Carnedd Llewelyn

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Carnedd Llewelyn
Carnedd Llywelyn.JPG
Range: Snowdonia
Summit: 3,491 feet SH683644
53°9’37"N, 3°58’17"W

Carnedd Llewelyn, also spelled in the Welsh manner Carnedd Llywelyn, is a mountain massif in the Carneddau range of Snowdonia, in Caernarfonshire. It is the highest point of the Carneddau. The peak lies in the middle of the main north-east to south-west ridge of the Carneddau, between Carnedd Dafydd to the south-west and Foel Grach to the north. A short subsidiary ridge links it to Yr Elen to the north-west.

The mountain features in Welsh poetry and literature; the earliest known work is a poem by Rhys Goch Eryri, Carnedd Llywelyn, composed around 1400.


Carnedd Llywelyn means "Llywelyn's cairn". No one knows which Llewelyn this referred to but it is widely believed that Carnedd Llewelyn and the neighbouring Carnedd Dafydd are named respectively after Llywelyn ap Gruffudd, the last independent prince of Wales, and his brother Dafydd.[1] An alternative theory is that the twin peaks are named after Llywelyn the Great, an earlier prince of Gwynedd, and his son and successor, Dafydd ap Llywelyn.[2][3] Other sources cite a combination of the above, but frankly we will never know if the hills are named after these or any prince, or just after local farmers.

Two spellings of the name are used. Carnedd Llewelyn is the usual form used by the Ordnance Survey. Another spelling is Carnedd Llywelyn,[4] based on the usual Welsh-language spelling of the name Llewelyn.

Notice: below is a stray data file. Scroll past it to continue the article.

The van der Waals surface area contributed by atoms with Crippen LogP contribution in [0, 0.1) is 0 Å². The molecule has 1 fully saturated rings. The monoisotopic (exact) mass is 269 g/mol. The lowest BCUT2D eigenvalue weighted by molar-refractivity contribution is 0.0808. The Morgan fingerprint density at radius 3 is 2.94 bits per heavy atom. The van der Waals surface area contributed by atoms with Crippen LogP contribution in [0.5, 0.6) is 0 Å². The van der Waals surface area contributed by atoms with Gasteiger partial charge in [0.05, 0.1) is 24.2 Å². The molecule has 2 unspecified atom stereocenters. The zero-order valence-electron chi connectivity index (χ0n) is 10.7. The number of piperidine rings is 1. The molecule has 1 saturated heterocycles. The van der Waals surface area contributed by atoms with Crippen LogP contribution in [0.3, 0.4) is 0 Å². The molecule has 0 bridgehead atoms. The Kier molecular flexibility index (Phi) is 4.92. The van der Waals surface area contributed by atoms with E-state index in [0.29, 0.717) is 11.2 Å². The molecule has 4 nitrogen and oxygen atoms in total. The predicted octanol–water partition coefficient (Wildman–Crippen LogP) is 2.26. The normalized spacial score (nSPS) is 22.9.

Carnedd Llewelyn's position in the middle of the main north-east to south-west ridge of the Carneddau, between Carnedd Dafydd to the south-west and Foel Grach to the north, means that any route to this summit involves a long walk. It can be climbed from Gerlan, above Bethesda, taking the path following the River Llafar then continuing to the summit of Yr Elen before following the short ridge to Carnedd Llewelyn. Another path starts from Helyg on the A5, taking the track to the reservoir then following the slopes above Craig yr Ysfa to the summit. An alternative is to reach it by following the main ridge, either from Pen yr Ole Wen or from Foel-fras.

Though the summit, like that of many of the mountains in the southern Carneddau, is a flat, boulder-strewn plateau, the cliffs below the ridges are well-known rock climbs, notably Ysgolion Duon (meaning "black ladders") and Craig yr Ysfa. As it has a rather flat summit plateau, significant accumulations of snow can take place during the winter period. The mountain is one of the very few summits on Snowdonia that can handle so much snow for a long period of time, patches can persist on the mountain's cliffs well into the end of June, and even July although this is rare.

The highest lake in Wales, Llyn Llyffant lies to the lee of the summit of Carnedd Llywelyn.[5]

Outside links

("Wikimedia Commons" has material
about Carnedd Llewelyn)


  1. Edmund Vale (editor) (1958). Snowdonia National Park Guide. HMSO. 
  2. Nuttall, John & Anne (1999). The Mountains of England & Wales - Volume 1: Wales (2nd ed.). Milnthorpe: Cicerone. ISBN 1-85284-304-7. 
  3. R. F. Walker et al. (1972). Hubert de Burgh and Wales, 1218-1232. 466–494. 
  4. Snowdonia National Park Authority: Snowdonia's Mountains


  • Adams, Colin (2002). The Mountain Walker's Guide to Wales. Gwasg Carreg Gwalch. ISBN 0-86381-725-4. 
  • Rees, Ioan Bowen (1995). The Mountains of Wales: an anthology in verse and prose. University of Wales Press. ISBN 0-7083-1163. 
  • Tomos, Dewi (2005). Eryri. Gwasg Carreg Gwalch. ISBN 0-86381-994-X. 
  • Lowe, W. Bezant (1927). The heart of Northern Wales: Vol. II. 
  • Roberts, Geraint (1995). The Lakes of Eryri. Gwasg Carreg Gwalch. ISBN 0-86381-338-0. 
  • Royal Commission on Ancient Monuments Wales (1956). Caernarvonshire, Volume 1: East.